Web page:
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Indexed/Abstracted in: CAB, EMBASE, PubMed/MEDLINE, Scopus, Emerging Sources Citation Index
Online ISSN 1827-1642
Sharuq SARELA 1, Diane V. THOMPSON 2, Barbara NAGRANT 3, Payal THAKKAR 4, Kofi CLARKE 3
1 Allegheny Health Network, Division of Internal Medicine, Pittsburgh, PA, USA; 2 Allegheny Health Network, Cardiovascular Institute, Pittsburgh, PA, USA; 3 Allegheny Health Network, Division of Gastroenterology, Pittsburgh, PA, USA; 4 Allegheny Health Network, Allegheny Singer Research Institute, Pittsburgh, PA, USA
BACKGROUND: Data show that deficiencies in Vitamin D have been linked to certain psychological disorders and celiac disease. This study was designed to evaluate the association of psychological comorbidities and vitamin D deficiency with celiac disease. Additionally, any association of psychological comorbidities with gender and age at diagnosis with celiac disease was evaluated.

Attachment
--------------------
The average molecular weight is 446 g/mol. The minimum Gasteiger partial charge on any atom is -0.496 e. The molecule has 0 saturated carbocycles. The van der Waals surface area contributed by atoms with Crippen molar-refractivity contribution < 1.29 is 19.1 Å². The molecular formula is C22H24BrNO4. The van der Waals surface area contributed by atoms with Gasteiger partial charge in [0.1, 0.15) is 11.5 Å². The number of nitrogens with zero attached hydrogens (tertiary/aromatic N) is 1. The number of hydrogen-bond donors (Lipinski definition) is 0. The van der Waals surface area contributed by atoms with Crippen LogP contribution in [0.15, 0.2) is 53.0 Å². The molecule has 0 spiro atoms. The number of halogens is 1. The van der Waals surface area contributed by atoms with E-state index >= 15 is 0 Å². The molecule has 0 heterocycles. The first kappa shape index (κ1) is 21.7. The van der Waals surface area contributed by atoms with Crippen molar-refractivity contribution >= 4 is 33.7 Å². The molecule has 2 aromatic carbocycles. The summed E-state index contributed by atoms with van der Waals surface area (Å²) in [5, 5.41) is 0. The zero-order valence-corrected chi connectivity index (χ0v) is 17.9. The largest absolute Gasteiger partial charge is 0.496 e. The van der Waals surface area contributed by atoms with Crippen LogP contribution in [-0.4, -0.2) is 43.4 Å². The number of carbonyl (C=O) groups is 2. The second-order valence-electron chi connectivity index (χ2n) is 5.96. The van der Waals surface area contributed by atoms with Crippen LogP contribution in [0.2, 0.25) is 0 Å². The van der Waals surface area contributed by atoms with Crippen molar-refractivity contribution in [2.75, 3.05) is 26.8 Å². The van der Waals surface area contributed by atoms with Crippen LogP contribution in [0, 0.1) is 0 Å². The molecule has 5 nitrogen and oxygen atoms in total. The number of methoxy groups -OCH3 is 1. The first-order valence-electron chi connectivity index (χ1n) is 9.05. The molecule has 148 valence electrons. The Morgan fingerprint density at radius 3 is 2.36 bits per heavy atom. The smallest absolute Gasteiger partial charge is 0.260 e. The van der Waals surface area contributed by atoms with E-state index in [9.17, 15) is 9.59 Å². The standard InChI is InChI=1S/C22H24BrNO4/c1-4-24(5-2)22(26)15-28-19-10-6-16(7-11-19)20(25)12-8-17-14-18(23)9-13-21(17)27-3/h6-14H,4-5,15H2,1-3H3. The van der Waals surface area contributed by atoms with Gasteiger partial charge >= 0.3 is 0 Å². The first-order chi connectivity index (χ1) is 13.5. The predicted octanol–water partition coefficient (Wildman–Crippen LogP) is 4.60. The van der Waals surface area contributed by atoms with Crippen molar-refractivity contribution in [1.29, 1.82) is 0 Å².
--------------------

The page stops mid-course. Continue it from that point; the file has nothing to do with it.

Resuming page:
METHODS: This was a retrospective chart review of a cohort of patients with celiac disease presenting for clinical care at a tertiary care referral hospital. Patient age, age at diagnosis of celiac disease, gender, and 25-OH vitamin D levels were recorded. Self-reported history of any psychological and/or psychiatric disease were also recorded and analyzed.
RESULTS: Fifty-one patients with celiac disease were included. Forty-seven percent reported a history of a psychological and/or psychiatric disease of which anxiety, depression, and mixed anxiety-depressive disorder were the most common. Age at diagnosis of celiac disease was significantly lower, by ~10 years, in patients with a coexistent psychological comorbidity (P=0.008). Approximately 41% of patients reported vitamin D deficiency, but their mean age was not significantly different from patients without a deficiency.
CONCLUSIONS: Celiac disease appears to be diagnosed earlier in patients with associated psychological comorbidity. There was no increased association of vitamin D deficiency and psychological/psychiatric comorbidity in patients with celiac disease. Further research is needed to help us better understand this complex relationship.